Peripheral arterial disease, recognized as PAD, is a vascular disorder that affects the blood circulation in the arms, legs, feet, stomach, and kidneys. Normally a disease that requires amputation of the affected body part, Indiana University doctors are pioneering a novel method to prevent and avert such permanent treatment using a patient’s own stem cells.
The researchers at IU harvest adult stem cells from the patient’s bone marrow, inject the cells into the diseased leg, and thus encourage the development of new blood vessels and correct the problem. The study conducted by scientists at IU is the only one of its kind in the United States.
According to scientists, in patients that are healthy, stem cells from the bone marrow migrate out of the tissue to repair arteries and organs when they are injured. For individuals afflicted with PAD, stem cells cannot reach the injured tissue in numbers that make a difference.
Thus, in patients suffering from advanced PAD, doctors at IU decided to try transporting the healing stem cells from the marrow to the leg.
The results look hopeful even though to date, only 10 patients have gone through the procedure.
“The information that we’re getting from this study is telling us this therapy does indeed work, and we’re learning more and more about how to isolate this information,” said Dr. Michael, an assistant professor of surgery at Indiana University School of Medicine and the principal investigator of the trial.
PAD, a hardening and clogging of the arteries that can lead to poor circulation, pain, and numbness on the legs and feet, afflicts between 8 and 10 million people. In about 10 percent of the patients, PAD symptoms become so bad that amputation may be the only standard treatment option available stated Murphy.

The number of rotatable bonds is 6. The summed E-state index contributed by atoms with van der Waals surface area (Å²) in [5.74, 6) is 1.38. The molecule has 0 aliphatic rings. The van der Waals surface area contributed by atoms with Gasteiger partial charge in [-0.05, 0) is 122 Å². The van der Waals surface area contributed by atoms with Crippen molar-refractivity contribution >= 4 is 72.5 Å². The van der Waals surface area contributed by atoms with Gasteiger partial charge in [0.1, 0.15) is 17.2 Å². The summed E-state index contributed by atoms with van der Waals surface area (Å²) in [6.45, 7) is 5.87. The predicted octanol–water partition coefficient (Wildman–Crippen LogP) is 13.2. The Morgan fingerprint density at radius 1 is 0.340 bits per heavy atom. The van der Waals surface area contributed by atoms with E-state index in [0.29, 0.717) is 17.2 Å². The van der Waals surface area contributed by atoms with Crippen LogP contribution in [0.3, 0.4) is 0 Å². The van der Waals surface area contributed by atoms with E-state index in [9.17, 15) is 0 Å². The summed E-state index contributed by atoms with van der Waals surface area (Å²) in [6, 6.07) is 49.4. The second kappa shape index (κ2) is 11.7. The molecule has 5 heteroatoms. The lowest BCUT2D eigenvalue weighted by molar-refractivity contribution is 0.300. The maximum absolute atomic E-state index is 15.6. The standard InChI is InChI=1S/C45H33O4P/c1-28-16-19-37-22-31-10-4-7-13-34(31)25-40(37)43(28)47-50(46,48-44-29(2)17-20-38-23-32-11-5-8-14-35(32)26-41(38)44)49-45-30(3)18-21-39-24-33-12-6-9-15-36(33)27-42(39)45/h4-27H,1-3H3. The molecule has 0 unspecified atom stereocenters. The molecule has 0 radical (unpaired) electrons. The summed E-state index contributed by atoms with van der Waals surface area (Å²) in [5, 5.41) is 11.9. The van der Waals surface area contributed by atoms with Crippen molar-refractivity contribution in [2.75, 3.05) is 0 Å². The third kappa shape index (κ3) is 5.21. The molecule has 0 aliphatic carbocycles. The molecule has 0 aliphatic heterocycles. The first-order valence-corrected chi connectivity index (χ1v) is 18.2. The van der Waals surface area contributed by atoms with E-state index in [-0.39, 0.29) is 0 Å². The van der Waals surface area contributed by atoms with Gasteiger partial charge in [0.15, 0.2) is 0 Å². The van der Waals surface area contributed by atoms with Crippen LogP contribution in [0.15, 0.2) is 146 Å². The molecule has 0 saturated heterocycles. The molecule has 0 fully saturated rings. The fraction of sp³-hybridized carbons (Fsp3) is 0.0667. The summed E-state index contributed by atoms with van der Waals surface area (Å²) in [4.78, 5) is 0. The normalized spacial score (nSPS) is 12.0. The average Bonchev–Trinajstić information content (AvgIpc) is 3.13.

Other present methods of treatment include angioplasty and/or bypass surgery to avoid the eventuality of amputation, but the downside is that not every individual patient is suitable for one of these procedures.
Michael’s study offers an option to those individuals where amputation is the only choice left.
Four years ago, 23 year old mother and dietary aide Adriane lost all five toes on her right foot after PAD developed when she had a blood clot in her leg. When PAD caused difficulty in her other leg, Adriane feared another amputation.
After registering in Michael’s trial in September, she has no problems. The discolorations and swelling in her foot, the pain, all of these disappeared.
“Now I can do everything I want,” she said. “I was worried, because I had been there before and I knew what the outcome was in the end. I was worried I would have to go through something like that again.”
The eventual goal is to enroll 20 patients in the study and conduct follow-ups for at least one year following treatment. Michael and his colleagues have had patients come from Miami, Kansas, and New York for the procedure.
A second study on PAD has been planned where the efficacy of stem cells isolated from a patient’s fat tissue will be compared to those cells that come from bone marrow. Michael also planned an exploration into whether they might also avoid hardening of arteries, not just in PAD, but throughout the body. The exploration would begin once either or both of the techniques for treating PAD are confirmed a success.
“We’re hoping to expand this information to rebuilding the heart after a heart attack, the brain after a stroke, and maybe even the kidney or liver with the complications of diabetes,” Michael said.